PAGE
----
Inflation's upward trend slows but interest rate rises still on the cards
Inflation was lower than expected in February, according to new figures, but "any substantial growth in real living standards is still some way off" said Ulster University's senior economist.
Esmond Birnie said the CPI (Consumer Price Index) increase of 2.7%, down from 3% the previous month, could be attributed to "less rapid growth in food prices, accommodation and some reductions in motor fuels".
The outcome was lower than the 2.8% predicted by economists and marked the first fall in inflation since December last year.
It eased the pressure on the Bank of England, which is expected to raise interest rates beyond 0.5% in May.
Mr Birnie said the figures "suggest we are seeing a trend decline towards the Bank of England's 2% target".
He continued: "This does make any increase in interest rates during the next few months less likely.
"Whilst we are moving back towards a position where there will be growth in real wages, that is wages adjusted for inflation, any substantial growth in real living standards is still some way off."
Phil Gooding, ONS (Office for National Statistics) head of CPI, said: "A small fall in petrol prices, alongside food prices rising more slowly than last year, helped pull down inflation, as many of the early 2017 price increases due to the previous depreciation of the pound have started to work through the system. Hotel prices also fell and the cost of ferry tickets rose more slowly than last year, when prices were collected on Valentine's Day when many people could have been taking mini-breaks."
Transport prices dragged on the cost of living in February, securing a smaller month-on-month rise of 0.5% in contrast to 1.2% last year.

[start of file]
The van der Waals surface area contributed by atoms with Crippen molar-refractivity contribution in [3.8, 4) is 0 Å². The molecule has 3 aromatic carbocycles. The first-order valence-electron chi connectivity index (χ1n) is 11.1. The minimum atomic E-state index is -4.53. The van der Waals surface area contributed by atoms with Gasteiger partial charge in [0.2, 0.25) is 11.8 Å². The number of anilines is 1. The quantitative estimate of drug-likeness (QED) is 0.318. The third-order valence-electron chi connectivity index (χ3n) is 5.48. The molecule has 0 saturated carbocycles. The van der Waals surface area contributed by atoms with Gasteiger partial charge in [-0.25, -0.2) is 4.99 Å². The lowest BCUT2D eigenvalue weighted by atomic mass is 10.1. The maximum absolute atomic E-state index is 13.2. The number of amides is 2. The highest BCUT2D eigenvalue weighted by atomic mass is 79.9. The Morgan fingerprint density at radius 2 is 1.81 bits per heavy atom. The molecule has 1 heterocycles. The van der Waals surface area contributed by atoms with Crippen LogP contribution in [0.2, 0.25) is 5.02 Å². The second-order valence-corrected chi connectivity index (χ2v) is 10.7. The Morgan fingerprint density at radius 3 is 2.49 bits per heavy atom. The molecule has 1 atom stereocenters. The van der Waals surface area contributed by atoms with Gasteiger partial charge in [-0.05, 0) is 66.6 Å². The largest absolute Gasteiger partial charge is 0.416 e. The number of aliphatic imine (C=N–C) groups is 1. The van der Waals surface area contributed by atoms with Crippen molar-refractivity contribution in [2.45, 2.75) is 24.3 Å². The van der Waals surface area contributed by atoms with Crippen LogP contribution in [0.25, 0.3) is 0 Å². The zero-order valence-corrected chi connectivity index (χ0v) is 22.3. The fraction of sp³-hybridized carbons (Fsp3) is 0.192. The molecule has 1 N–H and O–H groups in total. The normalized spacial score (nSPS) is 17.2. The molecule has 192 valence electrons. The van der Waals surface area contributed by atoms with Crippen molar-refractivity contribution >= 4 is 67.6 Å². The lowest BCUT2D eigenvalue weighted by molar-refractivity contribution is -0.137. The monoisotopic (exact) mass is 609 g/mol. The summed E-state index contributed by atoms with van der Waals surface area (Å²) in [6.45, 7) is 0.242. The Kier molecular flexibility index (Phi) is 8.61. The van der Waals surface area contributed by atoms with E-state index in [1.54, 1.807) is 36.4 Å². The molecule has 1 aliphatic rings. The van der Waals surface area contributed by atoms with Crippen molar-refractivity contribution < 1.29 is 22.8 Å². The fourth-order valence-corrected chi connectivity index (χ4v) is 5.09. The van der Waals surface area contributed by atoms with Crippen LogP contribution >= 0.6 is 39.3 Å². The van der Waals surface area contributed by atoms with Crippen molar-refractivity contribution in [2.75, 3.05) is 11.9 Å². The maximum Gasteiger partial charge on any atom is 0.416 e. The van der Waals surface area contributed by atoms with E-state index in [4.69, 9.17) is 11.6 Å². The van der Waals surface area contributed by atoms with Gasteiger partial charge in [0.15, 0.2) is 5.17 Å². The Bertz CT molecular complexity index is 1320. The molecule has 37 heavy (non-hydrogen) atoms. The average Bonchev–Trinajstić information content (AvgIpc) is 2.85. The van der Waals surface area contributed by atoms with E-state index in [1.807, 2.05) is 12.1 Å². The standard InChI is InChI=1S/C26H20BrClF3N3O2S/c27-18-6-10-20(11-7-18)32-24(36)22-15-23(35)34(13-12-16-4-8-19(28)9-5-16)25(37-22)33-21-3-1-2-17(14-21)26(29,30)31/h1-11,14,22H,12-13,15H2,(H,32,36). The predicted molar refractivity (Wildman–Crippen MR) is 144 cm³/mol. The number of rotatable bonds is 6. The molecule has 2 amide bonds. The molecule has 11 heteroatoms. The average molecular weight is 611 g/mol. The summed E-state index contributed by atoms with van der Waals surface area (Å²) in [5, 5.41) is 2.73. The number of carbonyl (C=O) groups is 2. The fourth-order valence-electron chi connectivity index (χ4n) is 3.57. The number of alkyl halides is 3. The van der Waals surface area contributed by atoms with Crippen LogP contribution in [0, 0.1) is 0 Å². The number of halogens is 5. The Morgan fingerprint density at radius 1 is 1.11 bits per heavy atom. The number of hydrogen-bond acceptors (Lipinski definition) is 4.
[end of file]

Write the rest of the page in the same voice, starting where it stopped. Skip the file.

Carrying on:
Petrol prices dropped by 0.2p per litre to 120.8 per litre on the month, while diesel slipped by 0.1p per litre to 124.4p per litre.
Food prices' downward pressure, lifting 0.1% between January and February in contrast to a 0.8% rise the year before, was partly down to a shortage of salad and vegetables last year when bad weather hit crops in southern Mediterranean countries, the ONS said.
The main upward pressure on the cost of living came from clothing and footwear prices, which rose by 1.7% on the month, compared to 1.2% in 2017, as women's shoes became more expensive.
Economists and the Bank believe inflation's upward march has run its course and will start to unwind over the coming months.
The Bank is expected to keep interest rates on hold at 0.5% tomorrow, but the meeting will be watched closely amid expectations over another hike in May.
Governor Mark Carney has already warned borrowers that rates will need to rise "somewhat earlier and by a somewhat greater degree" to get inflation back to the Bank's 2% target after stronger-than-expected economic growth.